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Support is available for families of Oklahoma troops

Oklahoma National Guardsmen deployed to Afghanistan number more than 300, with 250 more being deployed in the next year, spokesman Col. Max Moss said.
BY HANNAH COVINGTON Published: June 17, 2013

He left for training in February, then for Afghanistan a couple months later.

But Sgt. Jeffery Argyle, 32, of the Oklahoma National Guard, is not completely gone.

Haley Argyle, 31, knows her husband, J.J., will call most mornings at 8:30 and again when he goes to bed, 2 p.m. her time.

The family photographs on the walls help keep him present. So does the book he recorded of himself reading for the girls.

On a sunny June afternoon, Argyle and her three daughters squeeze onto the sofa in their Norman home and open the book, slowly leafing through pages.

His voice fills the living room. They listen.

The book is a balm for the days stretching between “I'll miss you” and “Girls, I'm home!”

But there are other gaps the soldier left unfilled, like the green grass growing tall from all the rain.

The quiet kitchen at dinnertime, empty when the chef is overseas.

And then there are their girls — coordinating music classes, gymnastics meets and Vacation Bible Schools.

Oklahoma National Guardsmen deployed to Afghanistan number more than 300, with 250 more being deployed in the next year, spokesman Col. Max Moss said.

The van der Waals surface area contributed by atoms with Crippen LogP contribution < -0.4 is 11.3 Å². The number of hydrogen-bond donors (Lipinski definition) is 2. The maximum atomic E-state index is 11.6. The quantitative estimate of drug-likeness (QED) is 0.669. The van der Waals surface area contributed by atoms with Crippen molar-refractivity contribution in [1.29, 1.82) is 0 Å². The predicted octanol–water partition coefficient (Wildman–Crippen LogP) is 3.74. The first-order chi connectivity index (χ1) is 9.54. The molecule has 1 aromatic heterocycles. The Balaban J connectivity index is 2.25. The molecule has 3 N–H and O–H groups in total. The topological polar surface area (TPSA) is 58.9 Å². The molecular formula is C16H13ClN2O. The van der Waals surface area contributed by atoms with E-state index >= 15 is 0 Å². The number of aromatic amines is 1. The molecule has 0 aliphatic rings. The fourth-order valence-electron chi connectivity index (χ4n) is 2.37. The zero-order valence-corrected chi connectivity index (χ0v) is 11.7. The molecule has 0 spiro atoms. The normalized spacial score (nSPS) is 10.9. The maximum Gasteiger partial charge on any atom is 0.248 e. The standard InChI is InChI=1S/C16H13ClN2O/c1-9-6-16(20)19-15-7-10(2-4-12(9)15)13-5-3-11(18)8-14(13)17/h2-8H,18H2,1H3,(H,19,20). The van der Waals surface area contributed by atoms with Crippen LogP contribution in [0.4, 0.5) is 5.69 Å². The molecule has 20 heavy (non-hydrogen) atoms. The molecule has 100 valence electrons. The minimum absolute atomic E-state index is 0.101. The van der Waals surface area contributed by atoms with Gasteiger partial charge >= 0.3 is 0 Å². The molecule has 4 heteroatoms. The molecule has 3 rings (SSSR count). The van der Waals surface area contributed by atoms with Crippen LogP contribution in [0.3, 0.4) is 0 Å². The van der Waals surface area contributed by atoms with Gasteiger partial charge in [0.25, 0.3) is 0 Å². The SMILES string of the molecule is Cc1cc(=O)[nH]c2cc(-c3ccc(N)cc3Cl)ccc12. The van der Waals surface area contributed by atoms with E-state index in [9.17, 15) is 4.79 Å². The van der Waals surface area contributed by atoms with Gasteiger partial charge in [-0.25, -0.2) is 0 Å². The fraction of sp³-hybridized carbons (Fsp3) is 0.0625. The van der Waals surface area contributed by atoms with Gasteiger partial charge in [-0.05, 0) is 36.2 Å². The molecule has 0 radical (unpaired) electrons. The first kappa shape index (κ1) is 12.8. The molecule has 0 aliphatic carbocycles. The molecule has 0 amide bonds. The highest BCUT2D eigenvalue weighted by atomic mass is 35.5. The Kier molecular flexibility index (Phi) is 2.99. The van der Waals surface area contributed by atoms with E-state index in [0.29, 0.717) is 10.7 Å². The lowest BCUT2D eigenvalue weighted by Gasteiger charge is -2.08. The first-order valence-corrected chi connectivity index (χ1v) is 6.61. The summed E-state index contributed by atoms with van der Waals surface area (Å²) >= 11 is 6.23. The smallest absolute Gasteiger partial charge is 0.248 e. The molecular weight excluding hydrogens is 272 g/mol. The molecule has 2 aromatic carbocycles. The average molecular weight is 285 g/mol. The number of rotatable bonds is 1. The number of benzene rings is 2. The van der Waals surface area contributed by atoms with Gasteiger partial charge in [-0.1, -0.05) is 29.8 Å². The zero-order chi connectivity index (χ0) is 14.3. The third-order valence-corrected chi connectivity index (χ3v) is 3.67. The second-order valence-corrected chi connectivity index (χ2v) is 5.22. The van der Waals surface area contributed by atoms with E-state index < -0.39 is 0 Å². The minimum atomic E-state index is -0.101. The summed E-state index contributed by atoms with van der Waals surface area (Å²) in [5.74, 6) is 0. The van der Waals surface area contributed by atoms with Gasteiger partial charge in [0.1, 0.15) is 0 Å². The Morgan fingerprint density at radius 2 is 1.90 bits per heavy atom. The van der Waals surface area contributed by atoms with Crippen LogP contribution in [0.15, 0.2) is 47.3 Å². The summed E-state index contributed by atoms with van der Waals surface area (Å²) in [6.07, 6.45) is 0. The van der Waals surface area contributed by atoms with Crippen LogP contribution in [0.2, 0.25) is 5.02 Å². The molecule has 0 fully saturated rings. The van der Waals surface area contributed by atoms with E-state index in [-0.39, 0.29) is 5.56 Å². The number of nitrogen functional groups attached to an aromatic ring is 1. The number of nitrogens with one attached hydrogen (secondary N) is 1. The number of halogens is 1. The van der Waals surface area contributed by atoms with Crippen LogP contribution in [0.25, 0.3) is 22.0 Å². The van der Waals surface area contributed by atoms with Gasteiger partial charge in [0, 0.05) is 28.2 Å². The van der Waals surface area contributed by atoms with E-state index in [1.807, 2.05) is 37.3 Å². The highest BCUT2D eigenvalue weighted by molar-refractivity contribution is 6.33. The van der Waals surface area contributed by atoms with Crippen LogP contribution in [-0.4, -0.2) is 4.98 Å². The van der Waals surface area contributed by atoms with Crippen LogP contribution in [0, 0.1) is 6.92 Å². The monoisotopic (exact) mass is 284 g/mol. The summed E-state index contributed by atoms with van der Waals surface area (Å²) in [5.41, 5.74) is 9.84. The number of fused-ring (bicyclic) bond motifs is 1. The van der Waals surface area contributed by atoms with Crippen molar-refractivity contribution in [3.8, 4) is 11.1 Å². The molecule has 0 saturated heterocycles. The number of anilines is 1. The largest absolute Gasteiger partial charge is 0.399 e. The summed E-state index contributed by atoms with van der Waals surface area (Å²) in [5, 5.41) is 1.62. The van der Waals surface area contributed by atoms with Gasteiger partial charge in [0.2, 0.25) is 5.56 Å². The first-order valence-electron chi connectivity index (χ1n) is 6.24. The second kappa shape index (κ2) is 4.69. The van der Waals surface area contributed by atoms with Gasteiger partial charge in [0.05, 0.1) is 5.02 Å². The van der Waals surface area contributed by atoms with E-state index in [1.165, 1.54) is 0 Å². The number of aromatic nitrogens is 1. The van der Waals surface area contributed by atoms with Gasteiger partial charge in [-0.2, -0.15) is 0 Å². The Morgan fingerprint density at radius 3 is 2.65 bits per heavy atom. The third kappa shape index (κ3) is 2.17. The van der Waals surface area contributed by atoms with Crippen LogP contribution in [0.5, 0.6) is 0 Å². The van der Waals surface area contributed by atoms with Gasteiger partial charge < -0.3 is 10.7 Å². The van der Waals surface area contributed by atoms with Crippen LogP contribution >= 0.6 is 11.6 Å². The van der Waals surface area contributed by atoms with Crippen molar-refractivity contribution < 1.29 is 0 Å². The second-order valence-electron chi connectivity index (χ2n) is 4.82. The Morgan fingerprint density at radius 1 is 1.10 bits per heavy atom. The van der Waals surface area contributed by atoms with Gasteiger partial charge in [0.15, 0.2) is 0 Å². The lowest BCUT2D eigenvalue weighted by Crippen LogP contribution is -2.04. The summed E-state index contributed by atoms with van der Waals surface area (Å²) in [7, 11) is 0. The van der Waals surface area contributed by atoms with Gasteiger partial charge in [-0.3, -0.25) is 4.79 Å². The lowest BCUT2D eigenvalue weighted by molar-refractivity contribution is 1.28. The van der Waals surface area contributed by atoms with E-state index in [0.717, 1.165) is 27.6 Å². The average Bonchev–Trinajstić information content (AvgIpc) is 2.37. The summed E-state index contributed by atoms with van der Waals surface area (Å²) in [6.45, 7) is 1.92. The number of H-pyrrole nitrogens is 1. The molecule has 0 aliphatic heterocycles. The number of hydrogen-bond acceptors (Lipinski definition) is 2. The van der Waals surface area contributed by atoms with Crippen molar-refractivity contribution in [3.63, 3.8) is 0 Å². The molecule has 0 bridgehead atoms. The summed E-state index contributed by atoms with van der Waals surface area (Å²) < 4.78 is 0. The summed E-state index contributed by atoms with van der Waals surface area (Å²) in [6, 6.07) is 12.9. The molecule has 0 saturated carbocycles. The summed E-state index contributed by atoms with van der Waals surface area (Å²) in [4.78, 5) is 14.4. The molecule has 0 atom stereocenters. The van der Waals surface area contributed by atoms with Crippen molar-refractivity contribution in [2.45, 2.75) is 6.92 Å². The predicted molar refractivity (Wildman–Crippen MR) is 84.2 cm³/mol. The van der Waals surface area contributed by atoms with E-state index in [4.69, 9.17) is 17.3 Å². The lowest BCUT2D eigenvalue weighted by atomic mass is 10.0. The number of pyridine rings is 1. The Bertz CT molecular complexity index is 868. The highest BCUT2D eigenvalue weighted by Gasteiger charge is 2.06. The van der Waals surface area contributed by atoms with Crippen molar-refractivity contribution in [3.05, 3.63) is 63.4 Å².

When guardsmen face active duty, families work to reorder responsibilities, redefine “normal” and figure out ways to manage the duties troops leave at home.

It's more than military wives like Argyle can do alone.

That's where relatives, church friends and National Guard family programs step in.

“Any kind of support during this time means the world. If it weren't for loved ones supporting me, I really don't know what I would do,” Argyle said.

Filling the void

For Argyle, life these days is a blur of living room dancing, diapers and sentences stopped short by three girls all wanting Mom's attention and lacking Dad to divert them.

But Argyle has been through this before. This is her husband's second deployment during their eight-year marriage. The last one sent him to Iraq in 2007, when their oldest daughter, Riley, was 17 months old.

Now, Riley, 6, Sadie, 3, and Tinley, 1, fill her day with a steady click-clack of activity, especially now that school is over.

“I keep telling myself, if I can get through the summer, I'll have it made,” Argyle said.

Born and raised in Norman, Argyle is thankful to have her family nearby.

Her mom and dad offer rides, baby-sitting and company to help her get through the long days. Aunts and uncles are quick to provide relief from the kids if she needs an hour to herself.

They also cook meals for Argyle when spaghetti gets old.

“He's the cook, not me,” Argyle said. “I cook a little, mostly things like pasta that I can't mess up.”

Members of the church she's been attending for 20 years also provide help.

“They're a great support system and are like my family,” Argyle said. “There are also a lot of military families in that church, so we all understand and kind of help each other out when necessary.”

They often go out to eat together after services, to talk and unwind.

Argyle can't imagine her life raising three young girls without the support.

“It's very overwhelming,” she said. “I have a newfound respect for single moms that do this all the time.”

Guard support

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